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Disney narrows streaming losses despite static ESPN+ growth and churn in India

ESPN is targeting a full DTC launch as early as 2025.

10 August 2023 Steve McCaskill

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  • ESPN+ now has 25.2m subscribers
  • Hotstar user base contracted by 24% after IPL streaming rights loss

Disney lost more streaming customers during the second quarter of 2023, fuelled by the loss of key cricket rights in India, but there are signs that its restructuring and cost-cutting programmes are having a positive effect.

The media giant now has 146.1 million Disney+ users globally – a decrease of 7.4 per cent – with subscriber numbers in India falling by 24 per cent over the past three months. The drop had been expected after Hotstar missed out on the Indian Premier League’s (IPL) streaming rights to Viacom18.

Meanwhile, ESPN+ now has 25.2 million users, up from 22.8 million this time last year, but down from 25.3 million in Q1. The decline comes at a time when Disney is plotting a full direct-to-consumer (DTC) version of ESPN, launching possibly as early as 2025.

Nonetheless, DTC losses have narrowed by almost half to US$512 million over the past 12 months.

The company has embarked on widespread cost-cutting measures that have seen thousands of layoffs, while Disney is also preparing price increases, a clampdown on password sharing, and the expansion of ad-supported tiers to drive revenues.

Disney chief executive Bob Iger, who confirmed last month that the firm is looking for strategic partners for ESPN, said that the company is on track to exceed its initial goal of US$5.5 billion in cost savings.

“I’ve said before, our progress will not always be linear,” he said. “But despite near-term headwinds, I’m incredibly confident in Disney’s long-term trajectory because of the work we’ve done, the team we have in place, and because of Disney’s core intellectual property foundation.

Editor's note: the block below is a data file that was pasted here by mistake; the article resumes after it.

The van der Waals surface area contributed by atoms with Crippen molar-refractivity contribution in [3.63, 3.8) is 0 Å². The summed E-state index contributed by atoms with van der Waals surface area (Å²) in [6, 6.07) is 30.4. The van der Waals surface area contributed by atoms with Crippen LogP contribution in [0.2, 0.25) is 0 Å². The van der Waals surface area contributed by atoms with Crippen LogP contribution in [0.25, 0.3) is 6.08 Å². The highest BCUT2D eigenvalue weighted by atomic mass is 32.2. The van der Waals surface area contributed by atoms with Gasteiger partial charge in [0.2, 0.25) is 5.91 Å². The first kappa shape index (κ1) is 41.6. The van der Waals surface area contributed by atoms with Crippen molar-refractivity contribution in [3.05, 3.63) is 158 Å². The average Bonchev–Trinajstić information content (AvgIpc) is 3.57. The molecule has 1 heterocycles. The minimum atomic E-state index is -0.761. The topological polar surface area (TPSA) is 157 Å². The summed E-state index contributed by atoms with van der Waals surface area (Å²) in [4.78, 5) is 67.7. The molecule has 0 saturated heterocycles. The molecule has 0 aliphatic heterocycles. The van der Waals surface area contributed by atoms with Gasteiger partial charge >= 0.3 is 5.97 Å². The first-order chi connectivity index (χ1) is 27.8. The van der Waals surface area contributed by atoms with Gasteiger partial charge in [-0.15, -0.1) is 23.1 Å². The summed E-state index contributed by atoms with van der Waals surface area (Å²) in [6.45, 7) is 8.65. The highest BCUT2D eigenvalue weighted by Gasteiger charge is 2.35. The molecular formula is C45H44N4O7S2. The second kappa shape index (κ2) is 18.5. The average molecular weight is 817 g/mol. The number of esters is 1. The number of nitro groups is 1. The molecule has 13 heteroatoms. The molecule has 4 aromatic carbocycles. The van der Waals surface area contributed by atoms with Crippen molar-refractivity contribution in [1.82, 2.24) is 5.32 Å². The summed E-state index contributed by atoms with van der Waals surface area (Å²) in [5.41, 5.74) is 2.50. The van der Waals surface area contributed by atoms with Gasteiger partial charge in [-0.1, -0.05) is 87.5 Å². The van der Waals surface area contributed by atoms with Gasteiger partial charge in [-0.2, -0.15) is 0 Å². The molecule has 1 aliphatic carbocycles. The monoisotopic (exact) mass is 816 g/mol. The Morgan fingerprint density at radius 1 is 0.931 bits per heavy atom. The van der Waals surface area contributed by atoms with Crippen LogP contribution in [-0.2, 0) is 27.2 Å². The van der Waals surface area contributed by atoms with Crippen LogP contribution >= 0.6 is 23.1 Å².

Iger continued: “We’re prioritising the strength of our brands and franchises, we’re rationalising the volume of content we make, what we spend, and what markets we invest in.

“We are deploying the technology necessary to both improve the user experience as well as the economics of this business. We’re harnessing windowing opportunities, perfecting our pricing and marketing strategies, maximising our enormous advertising potential, and we’re making extensive Hulu content available to bundle subscribers via Disney+.”

SportsPro says…

Disney’s results are a mixed bag but Iger will be pleased at the improved figures given he was reappointed to stem the firm’s streaming losses. Like other major media firms entering the streaming space, Disney has spent aggressively on content and customer acquisition but has struggled to make its ventures profitable.

The company has adopted a more cautious approach with sport, choosing to keep its flagship ESPN network on cable while offering a sports-specific service in the form of ESPN+. However, Disney is preparing to merge its services into a single ESPN DTC service, possibly as early as 2025.

ESPN’s flagship network is currently available in 74 million homes, down from 100 million ten years ago, but Disney still receives around US$10 a month for every cable customer that receives its channels – even if they don’t want it. Meanwhile, an ESPN+ subscription costs US$9.99 a month and incurs additional costs in technology, marketing and customer service. However, Disney knows the shift towards cord cutting means it needs to futureproof the business.

The challenge for Disney is to create a DTC version of ESPN at a price point attractive to secure enough customers whilst generating sufficient revenue to at least compare with the economics of cable television. Iger’s cost cutting, rights strategy and search for a potential partner are all part of this mission.

“Taking our ESPN flagship channels direct to consumer is not a matter of if, but when,” Iger said. “And the team is hard at work looking at all components of this decision, including pricing and timing.”

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